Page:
PETA Calls On Rock Hall Chapter to Respect Lions Club International's Wish and Cancel Appearance by Zerbini Family Circus
For Immediate Release:
May 5, 2016
David Perle 202-483-7382
PETA has sent an urgent letter calling on the Rock Hall Lions Club to cancel plans to host the Zerbini Family Circus on Friday. In the letter, PETA points out that Lions Club International has issued a statement encouraging its clubs to “refrain from fundraising activities that exploit or cause harm to animals”—and circuses that use camels and horses confine them to cramped pens, transport them from town to town, and force them to perform tricks under threat of punishment. PETA—whose motto reads, in part, that “animals are not ours to use for entertainment”—also notes that escaped camels present a serious and even deadly public-safety hazard.
“The only reason camels perform difficult and confusing tricks is because they’re afraid of what will happen if they don’t,” says PETA Foundation Captive Animal Law Enforcement Counsel Rachel Mathews. “Lions Club International is committed to protecting animals, and PETA is calling on the Rock Hall chapter to do the same by canceling this exploitative and dangerous circus performance.”
For more information, please visit PETA.org.
PETA’s letter to Rock Hall Lions Club President Debra Woodruff-Capper follows.
May 4, 2016
Debra Woodruff-Capper, President, Rock Hall Lions Club
Dear Ms. Woodruff-Capper:
I am writing on behalf of PETA and its more than 3 million members and supporters to urge you to cancel an appearance by the Zerbini Family Circus, which the Rock Hall Lions Club plans to host on Friday. PETA has received complaints from members of your community who are shocked that their local Lions Club is supporting cruelty, which is inherent to all circuses that use animals, and we ask that you respect Lions Clubs International’s wish that its clubs “refrain from fundraising activities that exploit or cause harm to animals” and cancel the show.
The Zerbini Family Circus routinely exploits camels and horses as part of its act. These animals would normally spend their days grazing and socializing, but in the circus, they’re tethered or confined to cramped pens. In addition, they’re often skittish and unpredictable and can present a serious public-safety hazard if they become frightened or escape. Last year, a camel trampled two people to death on a farm in Texas. Also, in 2013, an escaped camel attacked a man, and one month later, an escaped camel reportedly killed a man at a wildlife center.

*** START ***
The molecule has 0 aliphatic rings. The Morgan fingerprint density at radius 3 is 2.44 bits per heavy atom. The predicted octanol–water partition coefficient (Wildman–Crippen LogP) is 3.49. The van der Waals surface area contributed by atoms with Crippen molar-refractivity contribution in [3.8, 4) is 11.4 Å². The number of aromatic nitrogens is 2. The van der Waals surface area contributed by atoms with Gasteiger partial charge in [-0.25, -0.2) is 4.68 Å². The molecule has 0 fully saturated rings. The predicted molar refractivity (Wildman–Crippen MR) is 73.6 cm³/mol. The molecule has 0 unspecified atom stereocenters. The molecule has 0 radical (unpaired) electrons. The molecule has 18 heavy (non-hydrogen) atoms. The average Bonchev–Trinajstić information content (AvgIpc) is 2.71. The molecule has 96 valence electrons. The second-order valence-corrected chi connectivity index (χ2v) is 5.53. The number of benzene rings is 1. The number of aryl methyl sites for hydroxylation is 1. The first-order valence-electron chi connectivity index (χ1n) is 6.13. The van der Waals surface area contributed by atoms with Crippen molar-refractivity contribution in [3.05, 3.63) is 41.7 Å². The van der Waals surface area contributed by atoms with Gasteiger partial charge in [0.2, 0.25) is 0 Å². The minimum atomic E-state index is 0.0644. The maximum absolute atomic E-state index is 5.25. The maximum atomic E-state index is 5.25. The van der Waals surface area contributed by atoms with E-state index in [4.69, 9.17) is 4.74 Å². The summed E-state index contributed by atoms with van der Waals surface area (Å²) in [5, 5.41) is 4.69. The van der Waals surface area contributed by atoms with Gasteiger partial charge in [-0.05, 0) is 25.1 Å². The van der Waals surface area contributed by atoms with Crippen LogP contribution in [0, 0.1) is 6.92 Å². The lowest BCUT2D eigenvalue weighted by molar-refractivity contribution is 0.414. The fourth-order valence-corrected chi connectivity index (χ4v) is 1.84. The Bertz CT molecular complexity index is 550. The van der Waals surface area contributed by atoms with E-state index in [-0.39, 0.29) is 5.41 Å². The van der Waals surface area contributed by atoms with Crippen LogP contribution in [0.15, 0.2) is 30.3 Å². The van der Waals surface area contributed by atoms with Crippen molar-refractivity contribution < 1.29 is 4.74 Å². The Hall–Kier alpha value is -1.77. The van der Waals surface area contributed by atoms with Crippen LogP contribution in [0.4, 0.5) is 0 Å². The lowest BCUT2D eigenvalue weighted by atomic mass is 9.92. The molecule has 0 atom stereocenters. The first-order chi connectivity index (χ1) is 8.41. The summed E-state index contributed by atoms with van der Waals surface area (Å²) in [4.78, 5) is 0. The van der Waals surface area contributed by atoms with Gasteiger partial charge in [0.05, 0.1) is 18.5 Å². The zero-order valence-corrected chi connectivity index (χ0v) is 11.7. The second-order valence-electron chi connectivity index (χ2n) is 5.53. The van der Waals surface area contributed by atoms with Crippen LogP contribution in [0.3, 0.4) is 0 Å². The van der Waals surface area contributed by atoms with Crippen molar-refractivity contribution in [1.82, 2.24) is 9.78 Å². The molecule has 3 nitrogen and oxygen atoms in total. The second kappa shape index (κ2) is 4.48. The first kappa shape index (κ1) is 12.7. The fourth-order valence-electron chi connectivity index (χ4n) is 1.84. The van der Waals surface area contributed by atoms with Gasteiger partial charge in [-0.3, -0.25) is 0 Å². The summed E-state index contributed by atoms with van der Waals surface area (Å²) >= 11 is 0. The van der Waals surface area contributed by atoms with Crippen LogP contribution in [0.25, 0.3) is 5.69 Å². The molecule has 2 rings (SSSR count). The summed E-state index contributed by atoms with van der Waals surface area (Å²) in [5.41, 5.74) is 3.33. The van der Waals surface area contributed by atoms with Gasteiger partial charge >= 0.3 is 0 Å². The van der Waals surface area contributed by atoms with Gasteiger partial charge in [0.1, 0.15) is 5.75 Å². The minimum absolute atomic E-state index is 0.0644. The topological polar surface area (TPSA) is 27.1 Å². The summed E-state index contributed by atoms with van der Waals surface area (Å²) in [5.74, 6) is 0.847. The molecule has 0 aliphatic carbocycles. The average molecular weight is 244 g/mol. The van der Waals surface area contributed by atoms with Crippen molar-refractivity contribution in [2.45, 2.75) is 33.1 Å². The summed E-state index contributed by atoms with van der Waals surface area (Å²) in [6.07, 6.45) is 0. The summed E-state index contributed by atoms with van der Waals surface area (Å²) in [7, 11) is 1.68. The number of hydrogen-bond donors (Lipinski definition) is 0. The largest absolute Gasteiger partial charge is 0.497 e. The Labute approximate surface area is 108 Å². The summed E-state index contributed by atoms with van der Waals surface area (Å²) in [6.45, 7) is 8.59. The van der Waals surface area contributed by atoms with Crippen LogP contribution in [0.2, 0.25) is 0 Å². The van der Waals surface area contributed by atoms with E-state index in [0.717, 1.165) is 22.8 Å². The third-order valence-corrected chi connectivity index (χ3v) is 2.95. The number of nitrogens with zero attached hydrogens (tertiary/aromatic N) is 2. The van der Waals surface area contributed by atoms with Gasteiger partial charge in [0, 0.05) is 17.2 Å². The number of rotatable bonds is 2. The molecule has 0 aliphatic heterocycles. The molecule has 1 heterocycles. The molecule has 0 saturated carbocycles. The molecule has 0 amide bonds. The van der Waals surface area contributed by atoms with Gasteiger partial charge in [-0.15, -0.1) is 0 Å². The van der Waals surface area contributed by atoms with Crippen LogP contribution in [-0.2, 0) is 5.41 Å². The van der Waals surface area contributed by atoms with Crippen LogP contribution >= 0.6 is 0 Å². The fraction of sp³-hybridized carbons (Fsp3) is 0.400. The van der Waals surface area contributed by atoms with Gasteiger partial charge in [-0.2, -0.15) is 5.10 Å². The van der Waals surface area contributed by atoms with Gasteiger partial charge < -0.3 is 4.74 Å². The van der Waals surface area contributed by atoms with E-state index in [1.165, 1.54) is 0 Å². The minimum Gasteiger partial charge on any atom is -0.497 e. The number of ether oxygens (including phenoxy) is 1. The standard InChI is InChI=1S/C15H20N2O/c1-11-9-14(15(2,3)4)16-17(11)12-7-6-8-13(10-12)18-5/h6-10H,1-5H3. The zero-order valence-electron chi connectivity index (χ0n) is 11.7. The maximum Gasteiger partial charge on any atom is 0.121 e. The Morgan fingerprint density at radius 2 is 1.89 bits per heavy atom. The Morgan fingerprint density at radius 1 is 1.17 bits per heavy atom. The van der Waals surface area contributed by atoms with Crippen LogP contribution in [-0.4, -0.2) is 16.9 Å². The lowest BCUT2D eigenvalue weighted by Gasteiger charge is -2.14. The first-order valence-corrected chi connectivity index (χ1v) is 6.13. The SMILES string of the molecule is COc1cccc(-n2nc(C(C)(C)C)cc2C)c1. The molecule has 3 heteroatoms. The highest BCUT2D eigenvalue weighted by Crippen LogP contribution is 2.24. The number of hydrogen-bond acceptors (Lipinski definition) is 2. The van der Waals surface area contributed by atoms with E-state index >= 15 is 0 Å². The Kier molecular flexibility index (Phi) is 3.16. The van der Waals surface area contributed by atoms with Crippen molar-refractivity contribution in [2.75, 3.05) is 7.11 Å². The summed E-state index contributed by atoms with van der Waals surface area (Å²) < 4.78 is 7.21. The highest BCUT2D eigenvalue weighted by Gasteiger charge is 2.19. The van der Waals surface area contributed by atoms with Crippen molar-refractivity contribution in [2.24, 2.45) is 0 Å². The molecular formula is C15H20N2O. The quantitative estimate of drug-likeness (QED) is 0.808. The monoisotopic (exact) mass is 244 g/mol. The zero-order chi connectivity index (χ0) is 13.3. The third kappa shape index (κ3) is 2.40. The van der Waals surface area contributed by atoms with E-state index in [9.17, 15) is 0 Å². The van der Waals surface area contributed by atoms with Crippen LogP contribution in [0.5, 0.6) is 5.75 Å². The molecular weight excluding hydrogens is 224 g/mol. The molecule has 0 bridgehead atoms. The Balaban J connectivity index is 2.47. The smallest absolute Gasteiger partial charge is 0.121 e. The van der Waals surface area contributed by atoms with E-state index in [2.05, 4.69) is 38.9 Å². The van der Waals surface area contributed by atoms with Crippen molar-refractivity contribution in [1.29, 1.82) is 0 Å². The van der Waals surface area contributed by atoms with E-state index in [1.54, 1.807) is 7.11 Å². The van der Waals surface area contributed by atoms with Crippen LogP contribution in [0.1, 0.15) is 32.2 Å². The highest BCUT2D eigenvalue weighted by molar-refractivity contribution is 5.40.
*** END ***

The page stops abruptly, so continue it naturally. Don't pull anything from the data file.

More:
Animals in circuses are forced to endure pain and neglect for a few fleeting moments of so-called “entertainment” for circusgoers. Animals do not voluntarily perform ridiculous and difficult tricks—they do so because they’re afraid of what will happen if they don’t. Trainers use whips and other tools of the trade to inflict pain on the animals and intimidate them. Young wild animals such as big cats and elephants are routinely taken from their protective mothers, and as vulnerable youngsters, their spirits are broken by being hit, jabbed, whipped, and beaten into submission. The constant travel inherent to circuses also means that animals are often confined to trailers or small pens for days or even weeks at a time in all weather extremes and forced to eat, drink, sleep, defecate, and urinate all in the same small space.
Since Ringling Bros. has officially ended its elephant acts and SeaWorld has announced an end to its sordid orca-breeding program, it has never been clearer that the public is against abusive animal performances. Please join other progressive sponsors, such as the Fountain City Lions Club in Tennessee, by canceling cruel animal acts and respect Lions Clubs International’s wish by not hosting any more animal acts.
May I please hear from you right away that you’ve decided to cancel the animal acts? Thank you for your careful consideration.
Very truly yours,
Counsel | Captive Animal Law Enforcement